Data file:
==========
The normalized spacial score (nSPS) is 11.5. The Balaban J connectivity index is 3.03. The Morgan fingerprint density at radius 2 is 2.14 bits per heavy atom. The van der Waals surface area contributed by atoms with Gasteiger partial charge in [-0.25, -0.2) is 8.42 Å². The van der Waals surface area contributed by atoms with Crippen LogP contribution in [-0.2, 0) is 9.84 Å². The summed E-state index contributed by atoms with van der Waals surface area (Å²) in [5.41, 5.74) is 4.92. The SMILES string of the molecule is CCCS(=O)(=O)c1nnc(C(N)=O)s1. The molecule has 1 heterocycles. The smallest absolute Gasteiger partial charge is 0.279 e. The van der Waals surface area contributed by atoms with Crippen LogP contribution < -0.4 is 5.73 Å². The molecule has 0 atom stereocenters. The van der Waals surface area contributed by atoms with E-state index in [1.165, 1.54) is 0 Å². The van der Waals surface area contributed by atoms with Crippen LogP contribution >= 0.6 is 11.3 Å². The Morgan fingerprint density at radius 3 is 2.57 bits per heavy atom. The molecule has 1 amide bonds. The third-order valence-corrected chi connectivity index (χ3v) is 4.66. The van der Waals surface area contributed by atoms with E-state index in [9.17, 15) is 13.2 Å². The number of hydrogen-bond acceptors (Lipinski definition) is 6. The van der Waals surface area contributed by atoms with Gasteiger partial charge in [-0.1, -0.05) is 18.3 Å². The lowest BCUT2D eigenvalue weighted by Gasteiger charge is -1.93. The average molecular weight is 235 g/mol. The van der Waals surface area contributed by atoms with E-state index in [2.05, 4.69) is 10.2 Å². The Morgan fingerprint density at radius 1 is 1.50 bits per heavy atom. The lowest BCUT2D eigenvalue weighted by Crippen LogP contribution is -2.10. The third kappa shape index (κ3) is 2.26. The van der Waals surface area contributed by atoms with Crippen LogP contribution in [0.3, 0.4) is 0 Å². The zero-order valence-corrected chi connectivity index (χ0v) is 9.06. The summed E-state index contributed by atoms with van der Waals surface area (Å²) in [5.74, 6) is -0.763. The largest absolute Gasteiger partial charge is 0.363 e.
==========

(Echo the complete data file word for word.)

The normalized spacial score (nSPS) is 11.5. The Balaban J connectivity index is 3.03. The Morgan fingerprint density at radius 2 is 2.14 bits per heavy atom. The van der Waals surface area contributed by atoms with Gasteiger partial charge in [-0.25, -0.2) is 8.42 Å². The van der Waals surface area contributed by atoms with Crippen LogP contribution in [-0.2, 0) is 9.84 Å². The summed E-state index contributed by atoms with van der Waals surface area (Å²) in [5.41, 5.74) is 4.92. The SMILES string of the molecule is CCCS(=O)(=O)c1nnc(C(N)=O)s1. The molecule has 1 heterocycles. The smallest absolute Gasteiger partial charge is 0.279 e. The van der Waals surface area contributed by atoms with Crippen LogP contribution < -0.4 is 5.73 Å². The molecule has 0 atom stereocenters. The van der Waals surface area contributed by atoms with E-state index in [1.165, 1.54) is 0 Å². The van der Waals surface area contributed by atoms with Crippen LogP contribution >= 0.6 is 11.3 Å². The Morgan fingerprint density at radius 3 is 2.57 bits per heavy atom. The molecule has 1 amide bonds. The third-order valence-corrected chi connectivity index (χ3v) is 4.66. The van der Waals surface area contributed by atoms with E-state index in [9.17, 15) is 13.2 Å². The number of hydrogen-bond acceptors (Lipinski definition) is 6. The van der Waals surface area contributed by atoms with Gasteiger partial charge in [-0.1, -0.05) is 18.3 Å². The lowest BCUT2D eigenvalue weighted by Gasteiger charge is -1.93. The average molecular weight is 235 g/mol. The van der Waals surface area contributed by atoms with E-state index in [2.05, 4.69) is 10.2 Å². The Morgan fingerprint density at radius 1 is 1.50 bits per heavy atom. The lowest BCUT2D eigenvalue weighted by Crippen LogP contribution is -2.10. The third kappa shape index (κ3) is 2.26. The van der Waals surface area contributed by atoms with Crippen LogP contribution in [0.3, 0.4) is 0 Å². The zero-order valence-corrected chi connectivity index (χ0v) is 9.06. The summed E-state index contributed by atoms with van der Waals surface area (Å²) in [5.74, 6) is -0.763. The largest absolute Gasteiger partial charge is 0.363 e.